By Arnold Kling
Because of legal choices we’ve made in how to set up this relationship, it stays forever, is virtually impossible to discharge under hardship, churns fees when it goes bad, and creditors can get to anything, including Social Security, to get it repaid. Meanwhile, we have a Great Depression-like event that is throwing college graduates into a labor market that is far too weak.
This seems to be the issue du jour. If we were searching for cosmic justice, who should suffer?
I guess a lot of people are saying that the students who took out loans should not suffer. For now, let’s assume that this is correct.
Should the lenders suffer? It’s popular to hate banks, but it’s hard to see what they did wrong here. It’s also hard to see how to stick them with the tab, at least for loans that were guaranteed by the government. But punishing the government means punishing taxpayers.
If you transfer debt from students to taxpayers, it is not clear that you achieve cosmic justice. It is not even clear that you change the generational distribution of debt. Konczal is upset that even Social Security checks can be garnished to pay student loans. Is that worse than having Social Security benefits cut in order to pay off the debt that was incurred by the government when it canceled your student loan?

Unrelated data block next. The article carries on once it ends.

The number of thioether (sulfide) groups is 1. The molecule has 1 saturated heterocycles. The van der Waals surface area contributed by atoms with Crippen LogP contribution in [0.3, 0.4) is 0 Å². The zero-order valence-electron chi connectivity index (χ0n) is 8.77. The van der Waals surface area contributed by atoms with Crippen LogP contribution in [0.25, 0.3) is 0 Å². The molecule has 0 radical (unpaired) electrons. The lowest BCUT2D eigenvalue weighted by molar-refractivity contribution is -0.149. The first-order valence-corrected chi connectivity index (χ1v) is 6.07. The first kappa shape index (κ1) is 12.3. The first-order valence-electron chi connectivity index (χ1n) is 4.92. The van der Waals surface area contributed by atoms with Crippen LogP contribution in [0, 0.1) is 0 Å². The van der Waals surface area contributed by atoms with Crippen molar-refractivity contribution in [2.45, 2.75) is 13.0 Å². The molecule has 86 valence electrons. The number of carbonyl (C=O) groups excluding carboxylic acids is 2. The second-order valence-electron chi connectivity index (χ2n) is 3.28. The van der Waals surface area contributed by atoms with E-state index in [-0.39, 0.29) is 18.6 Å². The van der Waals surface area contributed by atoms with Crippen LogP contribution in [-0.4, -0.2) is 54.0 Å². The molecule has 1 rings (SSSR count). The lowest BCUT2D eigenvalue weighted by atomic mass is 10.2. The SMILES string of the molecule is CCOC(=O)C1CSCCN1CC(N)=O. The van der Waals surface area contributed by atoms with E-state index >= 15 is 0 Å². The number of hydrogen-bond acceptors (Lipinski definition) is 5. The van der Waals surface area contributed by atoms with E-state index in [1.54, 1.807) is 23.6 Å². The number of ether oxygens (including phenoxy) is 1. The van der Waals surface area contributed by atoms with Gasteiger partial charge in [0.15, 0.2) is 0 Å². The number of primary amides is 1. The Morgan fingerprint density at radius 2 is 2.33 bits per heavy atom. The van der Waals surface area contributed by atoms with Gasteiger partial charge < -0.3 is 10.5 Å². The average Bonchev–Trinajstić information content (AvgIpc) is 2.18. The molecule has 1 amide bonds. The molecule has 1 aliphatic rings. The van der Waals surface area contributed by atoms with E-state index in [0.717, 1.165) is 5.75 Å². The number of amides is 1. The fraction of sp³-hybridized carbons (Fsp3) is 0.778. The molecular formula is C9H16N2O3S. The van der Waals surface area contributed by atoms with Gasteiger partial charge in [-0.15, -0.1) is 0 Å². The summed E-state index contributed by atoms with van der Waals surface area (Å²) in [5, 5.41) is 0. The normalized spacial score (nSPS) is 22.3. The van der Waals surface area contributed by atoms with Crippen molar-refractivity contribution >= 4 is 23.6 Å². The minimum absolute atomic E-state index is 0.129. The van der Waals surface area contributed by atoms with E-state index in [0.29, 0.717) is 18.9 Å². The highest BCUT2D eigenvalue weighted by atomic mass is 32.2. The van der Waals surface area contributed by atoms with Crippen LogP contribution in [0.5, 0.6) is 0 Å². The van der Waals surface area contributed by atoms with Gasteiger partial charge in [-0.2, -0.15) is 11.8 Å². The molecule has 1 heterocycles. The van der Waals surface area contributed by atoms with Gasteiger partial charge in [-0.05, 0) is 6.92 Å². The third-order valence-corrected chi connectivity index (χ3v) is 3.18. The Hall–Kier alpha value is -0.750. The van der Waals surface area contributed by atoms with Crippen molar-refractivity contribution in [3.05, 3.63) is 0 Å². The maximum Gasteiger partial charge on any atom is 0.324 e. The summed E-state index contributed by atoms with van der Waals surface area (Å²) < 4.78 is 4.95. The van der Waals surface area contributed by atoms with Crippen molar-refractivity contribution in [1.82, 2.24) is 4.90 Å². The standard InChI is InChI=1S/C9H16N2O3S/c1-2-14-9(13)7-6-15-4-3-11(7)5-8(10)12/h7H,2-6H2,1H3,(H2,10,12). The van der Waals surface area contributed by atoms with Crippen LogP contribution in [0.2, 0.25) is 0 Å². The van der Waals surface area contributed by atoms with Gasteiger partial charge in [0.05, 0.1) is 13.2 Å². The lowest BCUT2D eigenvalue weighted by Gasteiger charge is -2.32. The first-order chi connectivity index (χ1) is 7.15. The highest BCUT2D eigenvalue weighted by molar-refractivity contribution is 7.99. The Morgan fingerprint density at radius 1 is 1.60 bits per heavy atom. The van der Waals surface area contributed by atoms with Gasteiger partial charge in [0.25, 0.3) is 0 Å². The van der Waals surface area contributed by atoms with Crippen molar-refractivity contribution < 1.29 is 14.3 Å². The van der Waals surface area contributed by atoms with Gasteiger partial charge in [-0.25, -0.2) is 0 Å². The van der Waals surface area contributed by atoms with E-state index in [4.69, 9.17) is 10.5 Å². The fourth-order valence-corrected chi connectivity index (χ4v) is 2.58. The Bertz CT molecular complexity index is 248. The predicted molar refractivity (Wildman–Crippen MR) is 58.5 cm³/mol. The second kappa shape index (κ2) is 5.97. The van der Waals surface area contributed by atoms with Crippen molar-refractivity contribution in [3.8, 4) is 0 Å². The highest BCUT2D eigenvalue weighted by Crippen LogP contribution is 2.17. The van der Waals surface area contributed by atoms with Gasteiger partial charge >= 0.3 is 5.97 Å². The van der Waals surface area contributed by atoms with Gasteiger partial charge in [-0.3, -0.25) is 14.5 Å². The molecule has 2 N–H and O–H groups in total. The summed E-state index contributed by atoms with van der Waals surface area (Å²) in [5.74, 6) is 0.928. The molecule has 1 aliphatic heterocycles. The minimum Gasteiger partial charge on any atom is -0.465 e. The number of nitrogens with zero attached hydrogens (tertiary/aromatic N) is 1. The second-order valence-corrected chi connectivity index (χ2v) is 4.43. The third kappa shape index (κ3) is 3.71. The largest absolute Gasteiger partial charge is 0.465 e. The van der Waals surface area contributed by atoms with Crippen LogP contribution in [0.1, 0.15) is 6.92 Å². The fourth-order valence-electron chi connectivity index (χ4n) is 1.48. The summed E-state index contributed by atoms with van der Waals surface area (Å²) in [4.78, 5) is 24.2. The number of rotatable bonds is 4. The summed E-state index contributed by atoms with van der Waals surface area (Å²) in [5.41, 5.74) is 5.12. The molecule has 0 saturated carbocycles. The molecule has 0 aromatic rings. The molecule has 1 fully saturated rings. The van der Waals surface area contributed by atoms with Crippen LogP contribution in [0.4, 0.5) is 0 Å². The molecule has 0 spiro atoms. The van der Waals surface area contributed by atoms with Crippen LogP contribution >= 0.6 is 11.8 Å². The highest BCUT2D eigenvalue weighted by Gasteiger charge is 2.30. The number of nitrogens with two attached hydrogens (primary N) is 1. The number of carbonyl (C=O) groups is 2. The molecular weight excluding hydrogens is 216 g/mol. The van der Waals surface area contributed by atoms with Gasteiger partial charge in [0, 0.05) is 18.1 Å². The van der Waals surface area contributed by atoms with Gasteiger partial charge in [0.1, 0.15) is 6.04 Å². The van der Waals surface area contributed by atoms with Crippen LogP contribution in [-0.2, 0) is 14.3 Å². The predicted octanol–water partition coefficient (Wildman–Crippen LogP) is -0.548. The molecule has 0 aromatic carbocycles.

On the cosmic justice front, there might be something to be said for a “clawback” of past earnings of professors and administrators at colleges. But I don’t see anyone clamoring for that.
Of course, cosmic justice is always served by taxing people with high incomes. Make them pay off everyone else’s student loans, bad mortgages, free health care for all, etc. After all, it is the fault of high-income people that students borrowed all that money. Isn’t it?
I don’t think that young people who did what was normal at the time and are now suffering for it are receiving cosmic justice. But I don’t think that cosmic justice is going to happen in this world.